This week we finally reached Tax Freedom Day - the day after which American workers begin to make money for themselves and their families instead of the government.
The national news media have been in hyper-drive since President Obama's inauguration, trying to convince us that the U.S. economy is getting stronger.
The old adage "better late than never" might not apply in the case of President Obama's tardily filed budget.
President Barack Obama is sending Congress a $3.8 trillion spending blueprint that strives to achieve a "grand bargain" to tame runaway deficits. It would raise taxes on the wealthy and trim popular benefit programs including.
House Budget Committee chairman Paul Ryan unveiled a budget Tuesday that he says balances the budget in 10 years. Ryan invited President Barack Obama and Senate Democrats to come together and put forth their ideas on how to balance the budget.
The White House is still trying to stir up a climate of fear over the looming budget sequester that is not supported by the size of its puny spending cuts.</p><p>This irresponsible political strategy is being driven by President Obama in an attempt to convince enough of us that the sequester will shut down critical sectors of the government, endanger our country and possibly plunge the economy into another crisis.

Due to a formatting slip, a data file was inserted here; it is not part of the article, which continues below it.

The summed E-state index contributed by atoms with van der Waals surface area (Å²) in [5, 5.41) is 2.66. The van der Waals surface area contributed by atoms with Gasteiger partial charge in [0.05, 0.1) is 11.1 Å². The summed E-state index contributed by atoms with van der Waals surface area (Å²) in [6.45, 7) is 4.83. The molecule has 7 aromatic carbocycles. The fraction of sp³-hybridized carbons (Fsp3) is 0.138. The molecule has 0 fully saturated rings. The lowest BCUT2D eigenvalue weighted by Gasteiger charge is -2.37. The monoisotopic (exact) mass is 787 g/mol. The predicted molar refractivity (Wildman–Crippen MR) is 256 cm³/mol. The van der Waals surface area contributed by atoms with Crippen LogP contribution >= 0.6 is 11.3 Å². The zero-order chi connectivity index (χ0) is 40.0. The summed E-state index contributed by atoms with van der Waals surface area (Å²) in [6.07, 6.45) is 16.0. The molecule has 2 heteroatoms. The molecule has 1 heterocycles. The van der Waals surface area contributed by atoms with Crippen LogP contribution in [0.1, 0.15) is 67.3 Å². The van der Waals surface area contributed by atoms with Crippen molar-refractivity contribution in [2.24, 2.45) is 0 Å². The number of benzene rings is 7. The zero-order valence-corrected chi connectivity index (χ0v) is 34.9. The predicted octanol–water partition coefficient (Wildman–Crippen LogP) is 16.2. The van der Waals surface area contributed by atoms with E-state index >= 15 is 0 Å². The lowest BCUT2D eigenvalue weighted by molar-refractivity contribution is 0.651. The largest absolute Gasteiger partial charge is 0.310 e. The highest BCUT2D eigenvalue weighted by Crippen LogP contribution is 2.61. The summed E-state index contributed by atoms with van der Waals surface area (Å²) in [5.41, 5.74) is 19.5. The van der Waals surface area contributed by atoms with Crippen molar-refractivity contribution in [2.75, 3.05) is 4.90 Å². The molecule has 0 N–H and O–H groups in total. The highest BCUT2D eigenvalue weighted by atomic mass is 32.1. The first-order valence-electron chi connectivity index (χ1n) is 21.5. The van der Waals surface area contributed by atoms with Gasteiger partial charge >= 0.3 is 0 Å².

The newly elected Republican-led House was peacefully sworn into office Thursday as GOP leaders began planning for four years of divided government.
Even the pea is a little bit too big, he says. “We’ve done all this to arrive at an arrangement on taxes.”
China- still a communist country- has vaulted over Japan as the Asian economic power that matters most. And there is only one explanation for a communist, semi-medieval country like China to overtake a supposedly free and prosperous Japan: There are more Ivy League-educated, modern, Keynesian economists in charge of Japan, than in China.
I was a college student in the fall of 1988; it was Presidential election year, and I could finally vote. The choice before me, and the country, then was do we go forward with the policies begun under Ronald Reagan or was it time for a change? Reagan was finishing an incredible run that saw nation’s economy experience an unprecedented rebound and America reestablished as the unquestioned leader of the free world. His Vice President, George H.W. Bush, made clear upon accepting the Republican nomination that “the most important work of my life is to complete the mission we started in 1980.”
Recently, I discussed the central economic policy of President Obama's budget and accompanying Presidential budget message. What drives economic recovery and growth according to the President and his budget is federal spending, deficits and debt, the fundamental tenets of the Keynesian economics that arose in the 1930s.
Here we go again with President Obama demanding one class of citizens pay more in taxes than everyone else to help pay for his Ponzi scheme called a 2013 budget.
Decrying "a decade of deficits" on Monday, President Obama declared that "my budget lays out a path for how we can pay down these debts." It is hard to see how that can be true, since his plan would add $6.7 trillion to the national debt during the next decade.
Supercommittee members Sen. Pat Toomey and Rep. Jeb Hensarling are taking flak from some conservatives for proposing a deal including increases in "revenues," and a Washington Post reporter had some fun insinuating that they were backing a tax-rate increase.